His suggestion prompted Stilson to ask media providers if that solution would work in their situation. Stilson said: “Some executives interviewed for this article believe this tactic wouldn’t work, because agencies are too powerful and the competition for their dollars is so stiff.

“Although one source suggested it might make sense for accounting departments to talk with sales people about adjusting cost per thousand (CPM) or impression rates when dealing with payment laggards during major negotiations for long-term deals — such as the upfront marketplace in the television and online worlds.”

Accepting Credit Payments Can Help

Some of the media providers Stilson spoke with for her story said offering a credit card payment solution can shave “about two to four weeks” off the amount of time it takes to get paid. In fact, at least 50% of media entities currently accept credit card payments, according to Stephen Cohen, SVP at Boost Payment Solutions, which helps companies migrate from paper checks to electronic alternatives.

“This is the way that a lot of agencies want to pay their vendors,” Cohen advised. “In some cases they may give preferred vendor status, and they may be willing to pay quicker with a payment that will typically fund the next day and provide enhanced remittance reports that can automate the reconciliation of the transaction for the vendor.”

Accepting credit cards adds additional costs for the media provider, which is something that the company needs to factor in before going down that path. Certainly, as outlined in an earlier Front Office column, there are ways to cut those costs. Raycom Media, for example, now provides more data about its credit card clients and thus qualifies for lower processing rates than they’d paid in the past.

However, even the lowest rates don’t compute for some media providers. One source for Stilson’s story said his company was paying $100,000 annually in credit card fees, adding the only way he could see the investment paying off would be if it contributed to making more sales which, unfortunately, it didn’t.

The Human Factor

Another step TV stations and others can take toward unblocking the ad payment traffic jam involves reducing that 90%-98% discrepancy rate quoted above. As one of Stilson’s sources points out, “We’re always going to have discrepancies where [commercials] get preempted; we’re always going to have discrepancies with technical issues. But mechanical problems, like not putting in a client product or estimate number where it should be, is the kind of error that can be avoided by agencies as well as media companies.”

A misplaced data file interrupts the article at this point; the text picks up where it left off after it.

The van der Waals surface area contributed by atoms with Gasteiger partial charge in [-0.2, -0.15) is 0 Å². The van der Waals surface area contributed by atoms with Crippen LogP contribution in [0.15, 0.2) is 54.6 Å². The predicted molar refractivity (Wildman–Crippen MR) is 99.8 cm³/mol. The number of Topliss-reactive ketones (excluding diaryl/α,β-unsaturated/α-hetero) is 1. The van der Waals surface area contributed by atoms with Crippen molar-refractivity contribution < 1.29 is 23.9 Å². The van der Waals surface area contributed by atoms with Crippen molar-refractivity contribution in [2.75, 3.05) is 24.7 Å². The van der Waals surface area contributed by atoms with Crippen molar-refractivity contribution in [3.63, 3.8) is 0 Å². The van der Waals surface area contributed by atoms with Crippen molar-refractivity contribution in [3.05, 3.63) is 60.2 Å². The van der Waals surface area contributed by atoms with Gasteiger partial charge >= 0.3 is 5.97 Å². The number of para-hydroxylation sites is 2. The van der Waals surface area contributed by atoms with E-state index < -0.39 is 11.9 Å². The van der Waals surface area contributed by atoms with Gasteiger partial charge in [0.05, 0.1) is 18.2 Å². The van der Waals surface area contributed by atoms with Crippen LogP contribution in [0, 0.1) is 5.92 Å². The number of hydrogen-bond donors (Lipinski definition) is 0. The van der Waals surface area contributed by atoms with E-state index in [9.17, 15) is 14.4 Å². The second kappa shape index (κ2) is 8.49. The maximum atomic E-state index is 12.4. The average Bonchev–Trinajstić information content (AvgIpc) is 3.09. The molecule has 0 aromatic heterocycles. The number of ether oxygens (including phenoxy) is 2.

Ideas for Radiating Success

MFM’s BCCA subsidiary, the media industry’s credit association, will be exploring additional ideas for unblocking the ad payment traffic jam at Media Finance Focus 2014, our 54th Annual Conference, which will be held in Miami next month (May 19-21). Each year our BCCA Committee puts together a series of sessions that the industry’s credit and collections personnel consistently rank as well worth the cost.

This year’s track will address the latest trends in credit policies, initiatives for streamlining the financial management of integrated advertising campaigns, and tips from both agencies and peers on way to improve the collections process. We’ll also be reviewing the results from our first test markets for EMCAPP – the Electronic Media Credit Application initiative that can also help you streamline the credit process for getting ads on the air.  

Additional information about Media Finance Focus 2014 and an online registration form may be found on MFM’s website. This year’s theme of “Radiate Success” refers to more than our Sunshine State location. It’s also a nod to an agenda with more than175 industry experts covering a range of topics relevant to broadcasters and other media providers.

Our objective is to illuminate the potential roadblocks and shine a light on clear paths that will allow you drive your organization to success despite the challenges of a rapidly changing industry.

Mary M. Collins is president and CEO of the Media Financial Management Association and its BCCA subsidiary. She can be reached at [email protected]. Her column appears in TVNewsCheck every other week. You can read her earlier columns here.